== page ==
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Cookbook Reviews
Mastering the Craft of Smoking Food PDF Print E-mail
Saturday, 07 August 2010 08:26

by Warren R. Anderson

This is a brand new book, published April 22, 2006, that is probably the most complete, detailed book available on smoking food. It's not a barbecue book, it's a smoking book. Written by Warren Anderson, a food enthusiast and long-time food smoker, It covers both cold and hot smoking and includes detailed instructions for building your own smoker, or using commercial smokers. Warren shares everything he has learned through years of smoking food. A chapter covers smoking woods, where to get them and the characteristics of different types of woods. The chapter on cures and marinades covers brines, dry and wet cures, and marinades. Detailed recipes and instructions are included for making smoked bacon, ham, pastrami, jerky, cheese, turkey, fish, shellfish, sausage, nuts, and even smoked Peking duck. It's interesting that the Amazon review is critical of the book for being TOO detailed. According to Amazon, the descriptions and techniques "read like a technical manual, although Cook's Illustrated fans might welcome the excruciating detail. Though directed toward nonprofessionals, this book isn't likely to please armchair chefs." So, if you are an "armchair chef", this book may not be for you, but as Amazon says "for those who plan to make a habit of smoking food, Anderson delivers". If you are serious about smoked food then this book is for you.
 
The Big Book of Barbecue Sides PDF Print E-mail
Saturday, 07 August 2010 08:22

by: Rick Browne

Everyone knows that a barbecue meal consists of more than just the barbecue. Delicious side dishes are necessary to make a complete barbecue meal. Rick Browne is the host of the PBS show Barbecue America and author of Barbecue America and Grilling America. His latest book delivers 130 classic and contemporary side dish recipes, many prepared on the grill. The chapters include salads, breads, pasta, vegetables, rice, beans, salsas, potatoes and fruits. If you want to impress your friends and family with a complete barbecue meal, including delicious side dishes, then check out Rick's new book.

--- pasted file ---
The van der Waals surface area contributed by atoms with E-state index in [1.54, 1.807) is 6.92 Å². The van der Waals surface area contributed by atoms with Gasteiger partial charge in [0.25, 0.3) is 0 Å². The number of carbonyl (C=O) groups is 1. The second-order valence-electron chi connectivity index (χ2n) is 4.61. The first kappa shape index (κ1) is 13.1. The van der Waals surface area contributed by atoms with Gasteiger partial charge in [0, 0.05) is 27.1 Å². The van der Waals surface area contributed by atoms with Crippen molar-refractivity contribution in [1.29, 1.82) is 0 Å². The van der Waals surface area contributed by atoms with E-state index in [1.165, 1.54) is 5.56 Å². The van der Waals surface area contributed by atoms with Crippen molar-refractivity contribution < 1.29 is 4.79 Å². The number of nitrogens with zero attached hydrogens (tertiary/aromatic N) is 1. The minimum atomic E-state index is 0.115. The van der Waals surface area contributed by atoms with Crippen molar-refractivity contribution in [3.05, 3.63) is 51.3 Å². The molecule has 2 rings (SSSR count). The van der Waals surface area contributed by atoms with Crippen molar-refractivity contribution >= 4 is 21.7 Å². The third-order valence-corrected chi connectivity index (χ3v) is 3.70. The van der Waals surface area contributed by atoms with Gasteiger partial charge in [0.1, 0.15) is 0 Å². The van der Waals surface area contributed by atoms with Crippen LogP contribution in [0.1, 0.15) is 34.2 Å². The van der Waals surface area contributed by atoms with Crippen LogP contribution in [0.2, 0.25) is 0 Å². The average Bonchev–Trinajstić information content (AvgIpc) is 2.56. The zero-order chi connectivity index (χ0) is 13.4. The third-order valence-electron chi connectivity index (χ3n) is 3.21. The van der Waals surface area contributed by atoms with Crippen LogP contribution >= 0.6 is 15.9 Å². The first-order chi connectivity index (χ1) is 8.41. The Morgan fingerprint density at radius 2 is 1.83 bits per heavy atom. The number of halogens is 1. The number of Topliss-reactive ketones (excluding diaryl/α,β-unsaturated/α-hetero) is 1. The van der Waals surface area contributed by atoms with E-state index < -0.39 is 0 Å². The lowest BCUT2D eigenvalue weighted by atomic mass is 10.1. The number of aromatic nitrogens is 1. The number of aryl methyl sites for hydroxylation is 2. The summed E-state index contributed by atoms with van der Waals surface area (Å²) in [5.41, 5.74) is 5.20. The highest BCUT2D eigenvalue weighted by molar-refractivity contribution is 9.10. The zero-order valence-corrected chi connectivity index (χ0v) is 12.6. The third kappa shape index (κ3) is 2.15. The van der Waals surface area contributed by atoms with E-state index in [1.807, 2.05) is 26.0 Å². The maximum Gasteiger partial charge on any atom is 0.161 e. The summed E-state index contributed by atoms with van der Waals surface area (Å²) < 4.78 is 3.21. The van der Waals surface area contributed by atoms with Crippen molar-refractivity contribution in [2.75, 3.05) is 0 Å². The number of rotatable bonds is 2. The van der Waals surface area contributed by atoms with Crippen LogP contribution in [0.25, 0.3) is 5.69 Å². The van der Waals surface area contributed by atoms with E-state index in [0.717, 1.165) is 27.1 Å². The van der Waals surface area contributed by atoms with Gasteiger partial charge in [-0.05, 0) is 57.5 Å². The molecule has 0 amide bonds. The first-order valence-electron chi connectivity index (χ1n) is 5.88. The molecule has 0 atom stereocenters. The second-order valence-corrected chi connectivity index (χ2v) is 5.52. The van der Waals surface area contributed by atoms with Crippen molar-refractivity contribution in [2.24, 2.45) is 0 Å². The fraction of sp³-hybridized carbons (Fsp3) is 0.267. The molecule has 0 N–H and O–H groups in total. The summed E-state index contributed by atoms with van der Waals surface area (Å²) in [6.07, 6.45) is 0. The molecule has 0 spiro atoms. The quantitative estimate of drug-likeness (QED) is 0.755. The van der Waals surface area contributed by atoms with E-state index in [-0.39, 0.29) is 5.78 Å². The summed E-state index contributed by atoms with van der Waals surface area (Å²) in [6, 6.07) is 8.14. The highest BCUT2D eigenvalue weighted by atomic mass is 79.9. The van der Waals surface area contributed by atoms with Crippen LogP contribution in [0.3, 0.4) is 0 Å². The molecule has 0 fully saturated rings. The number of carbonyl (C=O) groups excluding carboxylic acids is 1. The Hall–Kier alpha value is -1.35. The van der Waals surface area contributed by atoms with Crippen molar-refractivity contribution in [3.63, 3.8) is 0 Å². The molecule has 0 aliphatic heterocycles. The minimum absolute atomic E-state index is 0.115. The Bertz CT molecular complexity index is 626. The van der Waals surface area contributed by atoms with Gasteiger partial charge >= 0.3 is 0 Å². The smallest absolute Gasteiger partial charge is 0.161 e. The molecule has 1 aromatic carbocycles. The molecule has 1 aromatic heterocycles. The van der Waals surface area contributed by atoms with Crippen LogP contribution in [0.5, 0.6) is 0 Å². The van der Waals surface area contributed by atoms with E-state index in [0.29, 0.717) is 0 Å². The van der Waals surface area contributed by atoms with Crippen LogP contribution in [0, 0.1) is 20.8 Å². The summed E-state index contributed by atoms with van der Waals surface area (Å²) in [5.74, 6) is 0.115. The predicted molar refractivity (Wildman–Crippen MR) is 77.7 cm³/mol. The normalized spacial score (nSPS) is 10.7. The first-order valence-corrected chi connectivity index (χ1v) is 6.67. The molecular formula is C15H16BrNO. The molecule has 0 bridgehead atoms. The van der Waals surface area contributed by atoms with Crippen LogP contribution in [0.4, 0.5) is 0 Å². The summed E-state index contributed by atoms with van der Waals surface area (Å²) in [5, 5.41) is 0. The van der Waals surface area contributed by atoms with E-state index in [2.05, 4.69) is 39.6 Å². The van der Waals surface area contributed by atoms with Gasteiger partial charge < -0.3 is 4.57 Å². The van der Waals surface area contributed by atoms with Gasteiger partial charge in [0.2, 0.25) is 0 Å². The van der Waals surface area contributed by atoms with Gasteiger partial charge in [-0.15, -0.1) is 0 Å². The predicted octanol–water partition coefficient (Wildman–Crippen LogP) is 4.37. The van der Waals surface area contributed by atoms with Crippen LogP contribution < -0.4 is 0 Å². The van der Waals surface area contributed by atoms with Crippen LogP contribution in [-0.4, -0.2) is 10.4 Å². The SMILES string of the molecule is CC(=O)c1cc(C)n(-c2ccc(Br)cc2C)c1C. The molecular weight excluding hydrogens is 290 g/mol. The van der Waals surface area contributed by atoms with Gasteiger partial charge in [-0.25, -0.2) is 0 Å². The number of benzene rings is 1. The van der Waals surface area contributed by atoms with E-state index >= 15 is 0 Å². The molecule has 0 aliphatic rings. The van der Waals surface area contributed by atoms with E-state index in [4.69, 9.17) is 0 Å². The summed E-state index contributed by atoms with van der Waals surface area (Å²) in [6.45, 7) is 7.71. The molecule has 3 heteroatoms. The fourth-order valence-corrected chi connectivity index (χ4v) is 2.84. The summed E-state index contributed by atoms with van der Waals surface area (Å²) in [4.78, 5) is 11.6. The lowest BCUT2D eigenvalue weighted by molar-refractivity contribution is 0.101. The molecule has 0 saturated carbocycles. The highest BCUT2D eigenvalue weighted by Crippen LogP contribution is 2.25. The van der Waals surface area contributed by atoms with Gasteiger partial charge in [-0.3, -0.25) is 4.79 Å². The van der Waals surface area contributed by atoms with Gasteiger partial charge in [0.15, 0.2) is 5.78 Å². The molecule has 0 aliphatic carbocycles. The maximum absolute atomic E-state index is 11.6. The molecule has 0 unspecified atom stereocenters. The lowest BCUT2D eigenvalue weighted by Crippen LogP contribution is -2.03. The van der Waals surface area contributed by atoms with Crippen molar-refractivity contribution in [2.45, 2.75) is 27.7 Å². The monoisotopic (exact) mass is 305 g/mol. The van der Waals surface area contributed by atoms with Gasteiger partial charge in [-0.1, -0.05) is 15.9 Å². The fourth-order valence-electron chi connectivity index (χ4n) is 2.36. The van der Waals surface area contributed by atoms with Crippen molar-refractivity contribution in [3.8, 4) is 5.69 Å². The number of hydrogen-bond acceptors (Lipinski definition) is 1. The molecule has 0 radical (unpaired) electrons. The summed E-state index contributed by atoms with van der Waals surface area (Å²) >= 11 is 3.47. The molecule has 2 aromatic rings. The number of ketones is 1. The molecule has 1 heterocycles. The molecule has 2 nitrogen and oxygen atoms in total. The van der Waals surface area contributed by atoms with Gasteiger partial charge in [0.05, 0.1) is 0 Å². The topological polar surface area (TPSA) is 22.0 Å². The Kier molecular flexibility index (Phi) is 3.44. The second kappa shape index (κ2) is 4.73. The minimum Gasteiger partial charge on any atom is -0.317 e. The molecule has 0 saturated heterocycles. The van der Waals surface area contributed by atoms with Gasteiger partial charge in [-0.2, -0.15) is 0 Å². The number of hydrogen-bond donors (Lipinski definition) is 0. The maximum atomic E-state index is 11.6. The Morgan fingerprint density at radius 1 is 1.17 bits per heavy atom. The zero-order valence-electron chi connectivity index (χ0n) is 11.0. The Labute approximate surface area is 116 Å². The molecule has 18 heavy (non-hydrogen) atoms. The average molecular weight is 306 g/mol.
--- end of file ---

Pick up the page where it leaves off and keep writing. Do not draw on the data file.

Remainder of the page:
Olde Thyme Corn Pudding

One of the dishes shared with the Pilgrims at Plymouth Rock was a creamed corn dish prepared by the Indians. This is a slightly modern version with a bit more flavor and fresher taste.

Serves 4 to 6

1 (16-ounce) can corn
1 (16-ounce) can cream-style corn
1/2 cup yellow cornmeal
1 tablespoon minced fresh thyme
1/4 cup chopped onion
1/4 cup finely diced red bell pepper
1/4 cup (1/2 stick) butter
2 large eggs, beaten
1 cup milk or half and half
Salt and pepper

1. Preheat the oven to 350 degrees F.

2. In a medium bowl, mix together all the ingredients, including salt and pepper to taste, and put in a buttered 2-quart casserole.

3. Bake for about 40 minutes. The pudding should be lightly brown and firm in the middle. Serve hot.\

Tip: Fresh corn, if you have it, tastes much better in this pudding. Just slice the kernels from 4 ears and use instead of the 16-ounce can corn.

Last Updated on Saturday, 07 August 2010 08:26
 
Grill! PDF Print E-mail
Saturday, 07 August 2010 08:18

by Pippa Cuthbert & Lindsay Cameron Wilson